You can pay for long-term senior care with several different financing options, which we discuss in detail below. The one that works best for you depends on your specific situation, including short-and long-term needs. You might even combine several different options to make sure you can meet your own needs as well as those of the person you’re caring for.
1. Home Equity Conversion Mortgages (HECM)
HECMs are government-backed reverse mortgages that allow seniors over 62 years old to borrow against the amount that they own in their house without having to make payments until they sell their home. With a reverse mortgage, your lender gives you either a lump sum, a line of credit that the borrower can access when needed or monthly payments.
Borrowers repay an HECM through the sale of their home, whenever that time comes. The government considers these loans non-recourse loans, meaning that it forgives any remaining debt that the sale doesn’t cover.
2. Home equity loan or line of credit
Similar to a reverse mortgage, home equity loans and lines of credit allow someone to borrow against the value of their home. Home equity loans come in lump sums while lines of credit known as HELOCs give you access to a fixed amount of credit.
The main difference between these and a reverse mortgage is that repayment begins as soon as you borrow the funds. Interest rates are relatively low, since it’s secured, but you could risk losing your home if you can’t make payments.
3. Personal loan
You can use a personal loan to cover any legitimate expense, including senior care. You’ll get access to a lump sum, which you pay off in monthly repayments plus interest and fees over time.
Personal loans work well for covering one-time expenses and aren’t typically a great long-term solution since future costs can be difficult to predict. You might want to consider a personal loan to cover the cost of a medical procedure.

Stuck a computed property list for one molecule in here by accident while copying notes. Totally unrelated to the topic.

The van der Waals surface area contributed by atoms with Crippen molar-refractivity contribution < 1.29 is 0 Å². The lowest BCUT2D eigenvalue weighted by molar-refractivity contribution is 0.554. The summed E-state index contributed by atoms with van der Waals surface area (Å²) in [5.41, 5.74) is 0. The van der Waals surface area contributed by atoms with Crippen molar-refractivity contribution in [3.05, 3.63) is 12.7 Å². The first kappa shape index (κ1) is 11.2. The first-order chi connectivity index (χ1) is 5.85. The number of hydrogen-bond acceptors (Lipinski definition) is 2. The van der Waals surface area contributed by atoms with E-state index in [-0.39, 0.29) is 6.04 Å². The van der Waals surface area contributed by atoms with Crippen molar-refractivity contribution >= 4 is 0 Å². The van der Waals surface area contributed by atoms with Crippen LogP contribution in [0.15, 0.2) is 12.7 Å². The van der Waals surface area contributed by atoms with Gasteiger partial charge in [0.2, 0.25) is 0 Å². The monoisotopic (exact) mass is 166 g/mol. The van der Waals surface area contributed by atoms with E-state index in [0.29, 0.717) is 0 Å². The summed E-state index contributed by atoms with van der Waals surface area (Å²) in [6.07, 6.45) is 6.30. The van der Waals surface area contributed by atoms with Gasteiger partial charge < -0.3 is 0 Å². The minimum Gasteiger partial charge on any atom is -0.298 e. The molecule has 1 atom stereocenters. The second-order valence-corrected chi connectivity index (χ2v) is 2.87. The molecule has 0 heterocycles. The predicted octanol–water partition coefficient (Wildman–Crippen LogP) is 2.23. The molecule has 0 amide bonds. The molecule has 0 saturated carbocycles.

4. Assisted living and bridge loans
If your family has an unexpected assisted living cost that needs to be taken care of immediately, this might be the option for you. These loans are made for short-term financial gaps when you’re waiting for longer-term solutions to come through — like the sale of a house or veteran benefits.
With an assisted living or bridge loan, you can typically get approved in as little as one day. You’ll have up to 12 months to pay it off, and the costs can sometimes be split between as many as six people, easing the burden on any one individual. These loans are unsecured and lenders might require all co-applicants to have good credit to qualify for a competitive rate.
5. Life insurance policy conversion
If the senior citizen who needs care has a life insurance policy, they have several options to use that to cover senior care costs.
- Life insurance policy conversion. Seniors can convert a life insurance policy into a long-term care benefit plan to cover expenses like home health care and assistance living. Typically, they can get a percentage of the policy’s face value to cover costs. However, the family generally only gets between 20% and 50% of the death benefit amount — the pay out to family members.
- Life settlement. Policyholders can also collect a lump sum by cashing in their life insurance policy. They won’t have to continue premium payments, but they might not get the full value of their policy.
- Viatical settlement. Similar to a life settlement, a viatical settlement allows terminally ill patients to cash in their policy in exchange for a fixed amount. Viatical settlement amounts are typically higher than life settlements.
- Death benefit loan. A loan is taken out against the value of the death benefit. If you can’t repay your loan, your death benefit won’t be as high.
- Accelerated death benefit. Terminally ill patients who don’t want to cash in their entire death benefit can get a portion of it in advance to pay for healthcare and hospice costs with this option.
6. Long-term care insurance
If the person needing care already has long-term care insurance — only about 10% of seniors do — then they can use that to cover their senior care costs. If not, this won’t help much — it can be extremely expensive unless it was taken out long in advance. Experts generally recommend that you purchase a long-term plan for yourself before you’re 60 years old. That’s because the older you are, the higher the monthly premiums will be.
If you have one of these plans, you’ll have a certain amount of your daily expenses covered. The payout is generally higher for those living in assisted living or nursing homes.
7. Other government benefits
Seniors can also use Medicare to cover medical expenses, and veterans can qualify for additional benefits from the Department of Veteran Affairs (VA). In fact, the VA can provide as much as $2,200 per month to qualified seniors living in assisted living homes or to get funds to pay for at-home assistance like personal attendants. Like with Medicaid, these benefits vary from state to state, so you’ll want to check with your local regulations first